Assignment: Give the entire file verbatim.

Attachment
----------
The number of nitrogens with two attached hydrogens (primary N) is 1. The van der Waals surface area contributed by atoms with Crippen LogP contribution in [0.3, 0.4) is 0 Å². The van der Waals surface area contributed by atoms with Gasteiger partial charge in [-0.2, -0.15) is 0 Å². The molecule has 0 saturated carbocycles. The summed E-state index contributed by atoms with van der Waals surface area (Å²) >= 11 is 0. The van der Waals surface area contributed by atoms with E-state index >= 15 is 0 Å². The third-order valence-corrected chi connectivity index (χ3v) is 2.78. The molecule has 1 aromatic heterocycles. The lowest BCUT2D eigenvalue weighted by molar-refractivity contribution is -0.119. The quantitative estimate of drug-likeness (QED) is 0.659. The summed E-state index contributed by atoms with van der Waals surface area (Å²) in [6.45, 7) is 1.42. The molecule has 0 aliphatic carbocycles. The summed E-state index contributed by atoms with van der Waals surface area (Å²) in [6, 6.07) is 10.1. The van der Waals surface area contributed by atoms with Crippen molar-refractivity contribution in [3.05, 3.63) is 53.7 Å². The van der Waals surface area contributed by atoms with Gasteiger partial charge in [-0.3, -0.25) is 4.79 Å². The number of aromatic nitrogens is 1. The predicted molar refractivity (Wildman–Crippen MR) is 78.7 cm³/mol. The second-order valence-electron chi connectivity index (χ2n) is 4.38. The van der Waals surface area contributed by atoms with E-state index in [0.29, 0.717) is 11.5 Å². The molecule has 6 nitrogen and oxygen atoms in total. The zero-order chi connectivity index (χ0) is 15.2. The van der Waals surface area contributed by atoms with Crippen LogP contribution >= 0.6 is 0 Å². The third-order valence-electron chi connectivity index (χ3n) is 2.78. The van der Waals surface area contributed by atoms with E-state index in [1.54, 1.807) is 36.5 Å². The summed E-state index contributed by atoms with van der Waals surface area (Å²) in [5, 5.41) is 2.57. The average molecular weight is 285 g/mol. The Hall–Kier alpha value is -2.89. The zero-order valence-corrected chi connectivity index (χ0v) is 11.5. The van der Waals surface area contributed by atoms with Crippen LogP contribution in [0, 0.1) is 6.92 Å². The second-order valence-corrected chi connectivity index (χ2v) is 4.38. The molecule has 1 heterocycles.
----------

The number of nitrogens with two attached hydrogens (primary N) is 1. The van der Waals surface area contributed by atoms with Crippen LogP contribution in [0.3, 0.4) is 0 Å². The van der Waals surface area contributed by atoms with Gasteiger partial charge in [-0.2, -0.15) is 0 Å². The molecule has 0 saturated carbocycles. The summed E-state index contributed by atoms with van der Waals surface area (Å²) >= 11 is 0. The van der Waals surface area contributed by atoms with E-state index >= 15 is 0 Å². The third-order valence-corrected chi connectivity index (χ3v) is 2.78. The molecule has 1 aromatic heterocycles. The lowest BCUT2D eigenvalue weighted by molar-refractivity contribution is -0.119. The quantitative estimate of drug-likeness (QED) is 0.659. The summed E-state index contributed by atoms with van der Waals surface area (Å²) in [6.45, 7) is 1.42. The molecule has 0 aliphatic carbocycles. The summed E-state index contributed by atoms with van der Waals surface area (Å²) in [6, 6.07) is 10.1. The van der Waals surface area contributed by atoms with Crippen molar-refractivity contribution in [3.05, 3.63) is 53.7 Å². The van der Waals surface area contributed by atoms with Gasteiger partial charge in [-0.3, -0.25) is 4.79 Å². The number of aromatic nitrogens is 1. The predicted molar refractivity (Wildman–Crippen MR) is 78.7 cm³/mol. The second-order valence-electron chi connectivity index (χ2n) is 4.38. The van der Waals surface area contributed by atoms with E-state index in [0.29, 0.717) is 11.5 Å². The molecule has 6 nitrogen and oxygen atoms in total. The zero-order chi connectivity index (χ0) is 15.2. The van der Waals surface area contributed by atoms with Crippen LogP contribution >= 0.6 is 0 Å². The third-order valence-electron chi connectivity index (χ3n) is 2.78. The van der Waals surface area contributed by atoms with E-state index in [1.54, 1.807) is 36.5 Å². The summed E-state index contributed by atoms with van der Waals surface area (Å²) in [5, 5.41) is 2.57. The average molecular weight is 285 g/mol. The Hall–Kier alpha value is -2.89. The zero-order valence-corrected chi connectivity index (χ0v) is 11.5. The van der Waals surface area contributed by atoms with Crippen LogP contribution in [0, 0.1) is 6.92 Å². The second-order valence-corrected chi connectivity index (χ2v) is 4.38. The molecule has 1 heterocycles.